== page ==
The Naughtiest Snake in the Woods KSR
Beatrice Wood’s life was extraordinary in every way. She was a charismatic artist who died at the age of 105, which was extraordinary in itself. I only met her twice both times in her home in Ojai, Ca., and was hooked on her whimsical, sometimes naughty clay sculptures. More than that, I was hooked on her! She was about 100 at the time we discovered her home/studio in the hills of beautiful bucolic Ojai, a charming town above Santa Barbara, which we had always loved. As a fellow sculptor and lover of clay, I had long been familiar with her work, and her life story. She had appeared both in newspapers and on TV, so when she suddenly appeared around a corner, she was not a visual surprise.
A tiny, spry and witty little lady, she was like a barefoot hummingbird, draped in colorful sari, and loaded with Indian turquoise and silver jewelry. I had been a lover and collector of Indian jewelry since my time of living with the Southwest Indians. Her masses of long grey hair were held in check with more silver, and large Indian earrings bounced from her ears as she pounced about the gallery describing each of her sculptures, and the reason behind the creation of each one. Her general factotum, was a small Indian man, who had answered the door at our knock, and introduced himself as her “miserable and humble servant,” though I am sure he was more than that! I suspected perhaps even a sometime lover! She had lived for a time in India and adopted the colorful sari as her day-to-day garb forever after. I believe her connection to India was to be lifelong.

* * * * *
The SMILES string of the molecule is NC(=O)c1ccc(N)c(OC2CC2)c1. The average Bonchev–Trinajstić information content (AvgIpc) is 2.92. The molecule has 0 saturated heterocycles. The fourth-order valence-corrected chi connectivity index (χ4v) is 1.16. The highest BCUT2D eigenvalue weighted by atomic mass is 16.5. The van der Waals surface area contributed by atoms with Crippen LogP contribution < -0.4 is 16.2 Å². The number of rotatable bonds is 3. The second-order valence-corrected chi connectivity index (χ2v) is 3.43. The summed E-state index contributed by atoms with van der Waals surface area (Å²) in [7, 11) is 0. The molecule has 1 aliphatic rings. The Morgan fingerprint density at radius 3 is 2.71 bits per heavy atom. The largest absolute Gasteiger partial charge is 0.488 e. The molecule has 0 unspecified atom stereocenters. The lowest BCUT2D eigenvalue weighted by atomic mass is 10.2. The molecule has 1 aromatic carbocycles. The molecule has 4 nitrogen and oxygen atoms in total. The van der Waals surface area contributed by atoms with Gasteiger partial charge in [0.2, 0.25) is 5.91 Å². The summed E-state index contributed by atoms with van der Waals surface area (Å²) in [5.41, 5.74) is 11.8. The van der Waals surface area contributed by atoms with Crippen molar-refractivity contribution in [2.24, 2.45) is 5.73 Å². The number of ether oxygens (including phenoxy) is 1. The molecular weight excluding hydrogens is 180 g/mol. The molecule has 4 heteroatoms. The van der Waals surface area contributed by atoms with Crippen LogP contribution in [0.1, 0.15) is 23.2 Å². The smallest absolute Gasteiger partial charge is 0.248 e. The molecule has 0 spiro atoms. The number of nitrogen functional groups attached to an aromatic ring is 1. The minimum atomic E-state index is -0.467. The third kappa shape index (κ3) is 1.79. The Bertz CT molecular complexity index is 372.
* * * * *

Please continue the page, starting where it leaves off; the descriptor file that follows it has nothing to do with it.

She was rebellious, radical and romantic, and determined to be an artist, so she fled to Paris in the 20’s for several Bohemian seasons as a painter and actress, where she fell into the loving clutches of two Frenchmen: Henri-Pierre Roche, the author of Jules and Jim, and Marcel Duchamp, the iconoclastic Dadaist, who cemented his artistic fame by entering a men’s urinal upside down in an art exhibit to thumb his nose at the current darlings of the art world. Both men would break her heart, as would a future husband, giving the subject line for many of her subsequent sculptures and paintings. She took up pottery in her 40’s in So. California and her glazed pots and crudely-made sculptures are intriquing, as is her wonderful transluscent glaze. I did a series of small pieces using her method, and found they were fun and exciting and immediate One of our favorite Beatrice sculptures is that of a bordello with all the ladies screaming out the windows as a fire burns brightly around them. In the rear, men are rapidly scrambling to escape, with the names of the mayor, the police chief, etc. inscribed on the building. Her humor was bawdy, funny, and left no doubt that the broken heart of her youth was being healed with “spit-in-your-eye” jesting. Her white German Shepherd dog was named “Roche” as a salute to one of her earlier romances. James Cameron of “Titanic” fame, fashioned the role of the adventurous 101-year old Rose after Beatrice Woods. When asked to what she attributed her longevity, her stock answer was always “A piece of chocolate every day, and I like young men”!